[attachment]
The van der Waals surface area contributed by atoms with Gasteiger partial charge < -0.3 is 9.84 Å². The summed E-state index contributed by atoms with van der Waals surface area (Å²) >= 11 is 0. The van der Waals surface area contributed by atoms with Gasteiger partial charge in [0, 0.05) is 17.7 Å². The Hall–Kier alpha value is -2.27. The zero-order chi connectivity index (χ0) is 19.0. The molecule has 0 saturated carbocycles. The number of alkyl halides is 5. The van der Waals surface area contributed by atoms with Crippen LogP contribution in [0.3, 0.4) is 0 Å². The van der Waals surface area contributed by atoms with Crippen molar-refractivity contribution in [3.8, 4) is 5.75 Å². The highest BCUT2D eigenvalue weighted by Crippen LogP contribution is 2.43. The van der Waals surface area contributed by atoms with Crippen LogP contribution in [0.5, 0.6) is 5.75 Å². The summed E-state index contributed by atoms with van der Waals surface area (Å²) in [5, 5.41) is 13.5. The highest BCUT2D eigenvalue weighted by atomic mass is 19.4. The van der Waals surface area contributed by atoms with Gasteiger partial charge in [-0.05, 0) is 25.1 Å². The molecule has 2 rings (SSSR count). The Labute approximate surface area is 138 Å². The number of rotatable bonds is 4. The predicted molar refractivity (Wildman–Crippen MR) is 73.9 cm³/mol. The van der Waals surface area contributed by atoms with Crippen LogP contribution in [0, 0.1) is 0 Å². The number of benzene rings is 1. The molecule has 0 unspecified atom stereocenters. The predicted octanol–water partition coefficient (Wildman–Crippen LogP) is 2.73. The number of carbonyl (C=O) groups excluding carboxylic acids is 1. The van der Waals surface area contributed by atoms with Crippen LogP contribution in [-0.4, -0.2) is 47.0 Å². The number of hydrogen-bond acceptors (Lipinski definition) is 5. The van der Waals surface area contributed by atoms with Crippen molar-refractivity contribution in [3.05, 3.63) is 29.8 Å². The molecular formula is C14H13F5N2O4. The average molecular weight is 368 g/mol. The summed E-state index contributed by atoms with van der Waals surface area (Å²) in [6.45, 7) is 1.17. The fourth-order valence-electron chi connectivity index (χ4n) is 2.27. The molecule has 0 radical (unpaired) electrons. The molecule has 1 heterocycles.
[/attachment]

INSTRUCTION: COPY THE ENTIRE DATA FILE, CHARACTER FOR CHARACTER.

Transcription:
The van der Waals surface area contributed by atoms with Gasteiger partial charge < -0.3 is 9.84 Å². The summed E-state index contributed by atoms with van der Waals surface area (Å²) >= 11 is 0. The van der Waals surface area contributed by atoms with Gasteiger partial charge in [0, 0.05) is 17.7 Å². The Hall–Kier alpha value is -2.27. The zero-order chi connectivity index (χ0) is 19.0. The molecule has 0 saturated carbocycles. The number of alkyl halides is 5. The van der Waals surface area contributed by atoms with Crippen LogP contribution in [0.3, 0.4) is 0 Å². The van der Waals surface area contributed by atoms with Crippen molar-refractivity contribution in [3.8, 4) is 5.75 Å². The highest BCUT2D eigenvalue weighted by Crippen LogP contribution is 2.43. The van der Waals surface area contributed by atoms with Crippen LogP contribution in [0.5, 0.6) is 5.75 Å². The summed E-state index contributed by atoms with van der Waals surface area (Å²) in [5, 5.41) is 13.5. The highest BCUT2D eigenvalue weighted by atomic mass is 19.4. The van der Waals surface area contributed by atoms with Gasteiger partial charge in [-0.05, 0) is 25.1 Å². The molecule has 2 rings (SSSR count). The Labute approximate surface area is 138 Å². The number of rotatable bonds is 4. The predicted molar refractivity (Wildman–Crippen MR) is 73.9 cm³/mol. The van der Waals surface area contributed by atoms with Crippen LogP contribution in [0, 0.1) is 0 Å². The number of benzene rings is 1. The molecule has 0 unspecified atom stereocenters. The predicted octanol–water partition coefficient (Wildman–Crippen LogP) is 2.73. The number of carbonyl (C=O) groups excluding carboxylic acids is 1. The van der Waals surface area contributed by atoms with Crippen LogP contribution in [-0.4, -0.2) is 47.0 Å². The number of hydrogen-bond acceptors (Lipinski definition) is 5. The van der Waals surface area contributed by atoms with Crippen molar-refractivity contribution in [3.05, 3.63) is 29.8 Å². The molecular formula is C14H13F5N2O4. The average molecular weight is 368 g/mol. The summed E-state index contributed by atoms with van der Waals surface area (Å²) in [6.45, 7) is 1.17. The fourth-order valence-electron chi connectivity index (χ4n) is 2.27. The molecule has 0 radical (unpaired) electrons. The molecule has 1 heterocycles.